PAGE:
A French search team has lifted 75 bodies to the surface in recent days from the sunken wreckage of an Air France airliner which crashed into the Atlantic Ocean off Brazil two years ago, killing everyone on board.
The search team probing the remains of Air France flight A447 painstakingly brought up two bodies from a depth of 3 900 metres (12 800 feet) in early May, both still strapped into airline seats, and took DNA samples from them.
Since then, the team has hauled up another 75 bodies and is still bringing up more, a Paris-based spokesman for the French military police force in charge of the operation said, Reuters reports.
“Seventy-five bodies have been brought up but operations are still going on and we’ll have to wait for the end of the search for a final figure,” he said, on the second anniversary of the crash.
He did not give details on the condition of the bodies. The first two bodies recovered from the wreckage had been reasonably well preserved in the icy depths of the ocean but suffered some damage as they were raised from the seabed. Investigators are working to identify the victims and notify next of kin.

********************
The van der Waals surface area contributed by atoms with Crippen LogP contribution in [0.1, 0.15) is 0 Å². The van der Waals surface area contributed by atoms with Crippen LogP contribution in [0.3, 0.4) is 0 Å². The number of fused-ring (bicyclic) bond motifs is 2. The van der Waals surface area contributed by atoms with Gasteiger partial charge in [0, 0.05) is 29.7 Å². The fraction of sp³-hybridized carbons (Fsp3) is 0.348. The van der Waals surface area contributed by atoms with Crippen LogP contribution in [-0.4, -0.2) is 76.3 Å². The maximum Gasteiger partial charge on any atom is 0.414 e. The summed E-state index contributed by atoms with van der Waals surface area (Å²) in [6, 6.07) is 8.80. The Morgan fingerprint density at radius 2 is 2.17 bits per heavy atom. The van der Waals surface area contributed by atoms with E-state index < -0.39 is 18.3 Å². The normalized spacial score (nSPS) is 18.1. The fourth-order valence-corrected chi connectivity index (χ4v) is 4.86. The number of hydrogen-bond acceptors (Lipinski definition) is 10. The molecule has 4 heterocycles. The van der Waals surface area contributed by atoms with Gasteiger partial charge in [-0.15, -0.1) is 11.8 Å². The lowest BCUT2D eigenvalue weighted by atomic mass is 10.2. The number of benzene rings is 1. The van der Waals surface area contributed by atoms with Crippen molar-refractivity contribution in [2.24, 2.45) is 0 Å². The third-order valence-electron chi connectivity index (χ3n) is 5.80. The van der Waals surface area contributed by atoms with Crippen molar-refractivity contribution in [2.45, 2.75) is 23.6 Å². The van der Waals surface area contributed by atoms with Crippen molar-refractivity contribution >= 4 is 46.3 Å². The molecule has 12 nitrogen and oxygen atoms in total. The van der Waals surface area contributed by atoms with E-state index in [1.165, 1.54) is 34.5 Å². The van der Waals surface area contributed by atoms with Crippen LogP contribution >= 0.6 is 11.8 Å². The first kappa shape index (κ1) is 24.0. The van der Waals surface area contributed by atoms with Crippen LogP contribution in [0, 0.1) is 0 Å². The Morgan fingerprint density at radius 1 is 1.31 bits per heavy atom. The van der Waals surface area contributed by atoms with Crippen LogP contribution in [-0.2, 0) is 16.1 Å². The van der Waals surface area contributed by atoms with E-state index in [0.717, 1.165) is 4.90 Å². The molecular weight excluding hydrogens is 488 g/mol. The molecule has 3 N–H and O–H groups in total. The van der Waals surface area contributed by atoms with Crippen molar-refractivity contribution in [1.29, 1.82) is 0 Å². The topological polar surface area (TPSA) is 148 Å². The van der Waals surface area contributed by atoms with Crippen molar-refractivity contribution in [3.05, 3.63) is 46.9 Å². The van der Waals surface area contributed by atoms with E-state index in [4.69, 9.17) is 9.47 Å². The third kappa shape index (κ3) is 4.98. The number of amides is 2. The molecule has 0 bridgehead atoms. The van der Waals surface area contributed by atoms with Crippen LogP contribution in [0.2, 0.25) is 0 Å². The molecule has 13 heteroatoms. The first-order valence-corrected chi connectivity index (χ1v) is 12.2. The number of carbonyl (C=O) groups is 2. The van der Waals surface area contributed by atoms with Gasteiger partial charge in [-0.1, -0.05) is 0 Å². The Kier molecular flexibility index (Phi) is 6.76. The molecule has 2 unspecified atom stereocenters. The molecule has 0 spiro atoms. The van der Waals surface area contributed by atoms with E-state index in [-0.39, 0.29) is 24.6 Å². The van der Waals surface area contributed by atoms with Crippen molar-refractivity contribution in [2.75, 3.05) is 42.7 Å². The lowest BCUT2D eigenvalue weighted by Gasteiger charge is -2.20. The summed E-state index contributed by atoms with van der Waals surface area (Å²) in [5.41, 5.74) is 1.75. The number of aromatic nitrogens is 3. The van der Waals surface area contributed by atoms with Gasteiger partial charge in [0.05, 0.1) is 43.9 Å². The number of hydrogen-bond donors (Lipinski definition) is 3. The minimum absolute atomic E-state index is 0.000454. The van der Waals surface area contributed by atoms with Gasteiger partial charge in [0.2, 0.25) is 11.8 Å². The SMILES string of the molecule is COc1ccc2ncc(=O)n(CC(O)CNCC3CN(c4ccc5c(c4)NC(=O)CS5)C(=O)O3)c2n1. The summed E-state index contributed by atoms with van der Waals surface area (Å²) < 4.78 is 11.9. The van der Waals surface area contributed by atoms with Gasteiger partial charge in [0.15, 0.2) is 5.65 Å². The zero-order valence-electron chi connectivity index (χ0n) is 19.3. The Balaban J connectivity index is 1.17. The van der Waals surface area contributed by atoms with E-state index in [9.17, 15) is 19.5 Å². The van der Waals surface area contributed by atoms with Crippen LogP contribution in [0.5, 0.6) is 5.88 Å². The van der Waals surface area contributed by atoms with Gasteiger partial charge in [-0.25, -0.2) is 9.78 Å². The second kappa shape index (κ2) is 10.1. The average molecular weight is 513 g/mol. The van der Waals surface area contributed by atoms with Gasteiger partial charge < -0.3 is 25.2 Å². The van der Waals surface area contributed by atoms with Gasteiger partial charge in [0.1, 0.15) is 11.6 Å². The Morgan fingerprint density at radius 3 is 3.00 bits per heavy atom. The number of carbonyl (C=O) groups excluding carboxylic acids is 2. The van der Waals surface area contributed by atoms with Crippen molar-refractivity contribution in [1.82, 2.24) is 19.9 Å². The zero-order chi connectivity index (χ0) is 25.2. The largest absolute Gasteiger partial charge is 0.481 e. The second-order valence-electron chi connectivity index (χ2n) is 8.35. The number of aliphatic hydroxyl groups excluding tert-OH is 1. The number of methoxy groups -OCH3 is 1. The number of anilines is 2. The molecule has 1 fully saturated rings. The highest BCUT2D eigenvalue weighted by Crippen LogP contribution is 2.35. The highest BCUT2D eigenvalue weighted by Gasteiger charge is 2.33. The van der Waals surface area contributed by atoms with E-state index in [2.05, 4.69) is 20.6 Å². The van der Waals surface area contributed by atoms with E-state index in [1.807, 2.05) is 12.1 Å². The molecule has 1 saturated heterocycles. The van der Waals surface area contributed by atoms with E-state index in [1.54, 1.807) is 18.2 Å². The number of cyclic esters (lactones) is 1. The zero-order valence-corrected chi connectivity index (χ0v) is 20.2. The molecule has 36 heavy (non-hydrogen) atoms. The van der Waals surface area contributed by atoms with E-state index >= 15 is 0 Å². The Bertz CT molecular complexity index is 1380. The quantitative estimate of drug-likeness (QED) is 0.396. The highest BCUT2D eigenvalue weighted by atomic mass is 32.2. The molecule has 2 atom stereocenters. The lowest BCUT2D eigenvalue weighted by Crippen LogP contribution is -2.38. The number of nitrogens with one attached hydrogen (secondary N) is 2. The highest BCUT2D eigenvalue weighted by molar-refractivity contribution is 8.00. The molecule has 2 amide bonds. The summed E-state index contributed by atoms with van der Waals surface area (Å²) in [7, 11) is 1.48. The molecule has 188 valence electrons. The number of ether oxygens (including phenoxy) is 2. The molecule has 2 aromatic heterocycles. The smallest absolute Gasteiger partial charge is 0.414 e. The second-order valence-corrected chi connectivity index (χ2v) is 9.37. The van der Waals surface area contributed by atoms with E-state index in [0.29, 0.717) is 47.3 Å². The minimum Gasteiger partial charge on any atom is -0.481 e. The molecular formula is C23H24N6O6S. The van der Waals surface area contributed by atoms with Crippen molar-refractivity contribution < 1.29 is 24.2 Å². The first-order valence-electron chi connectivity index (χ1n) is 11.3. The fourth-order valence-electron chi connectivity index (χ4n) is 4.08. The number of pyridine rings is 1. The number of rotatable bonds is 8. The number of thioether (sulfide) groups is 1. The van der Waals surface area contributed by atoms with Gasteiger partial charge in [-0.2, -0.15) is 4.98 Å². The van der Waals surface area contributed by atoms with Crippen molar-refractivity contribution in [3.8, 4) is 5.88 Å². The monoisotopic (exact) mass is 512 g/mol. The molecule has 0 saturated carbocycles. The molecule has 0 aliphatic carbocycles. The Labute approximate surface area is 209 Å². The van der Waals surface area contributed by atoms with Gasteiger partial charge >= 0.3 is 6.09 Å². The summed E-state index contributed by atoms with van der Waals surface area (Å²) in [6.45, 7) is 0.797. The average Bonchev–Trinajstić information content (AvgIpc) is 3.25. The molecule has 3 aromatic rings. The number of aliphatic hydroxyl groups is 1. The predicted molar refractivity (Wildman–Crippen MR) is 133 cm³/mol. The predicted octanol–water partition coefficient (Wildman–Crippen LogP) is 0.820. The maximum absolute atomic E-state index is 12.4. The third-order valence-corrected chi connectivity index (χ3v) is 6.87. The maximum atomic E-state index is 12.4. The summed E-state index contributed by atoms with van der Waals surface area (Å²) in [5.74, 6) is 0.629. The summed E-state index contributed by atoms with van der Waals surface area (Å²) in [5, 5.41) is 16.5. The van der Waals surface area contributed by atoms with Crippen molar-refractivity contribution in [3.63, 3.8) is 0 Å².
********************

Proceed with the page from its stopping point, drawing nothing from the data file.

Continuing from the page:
All 228 passengers and crew aboard the flight died when it plunged into the sea following its take-off from Rio de Janeiro on June 1, 2009. In the days after the crash, rescuers recovered about 50 bodies floating in the sea but the main wreckage was only found this year after extensive searches.
Data recovered from the flight recorders and released last week showed the aircraft plunged out of control for four minutes before crashing into the ocean, raising questions over the way crew handled what appeared to be a “stall alarm” emergency.
The black boxes, recovered last month, showed the pilot was absent from the cockpit, and a 32-year old junior pilot had pulled the plane’s nose up as the aircraft became unstable, generating an audible stall warning.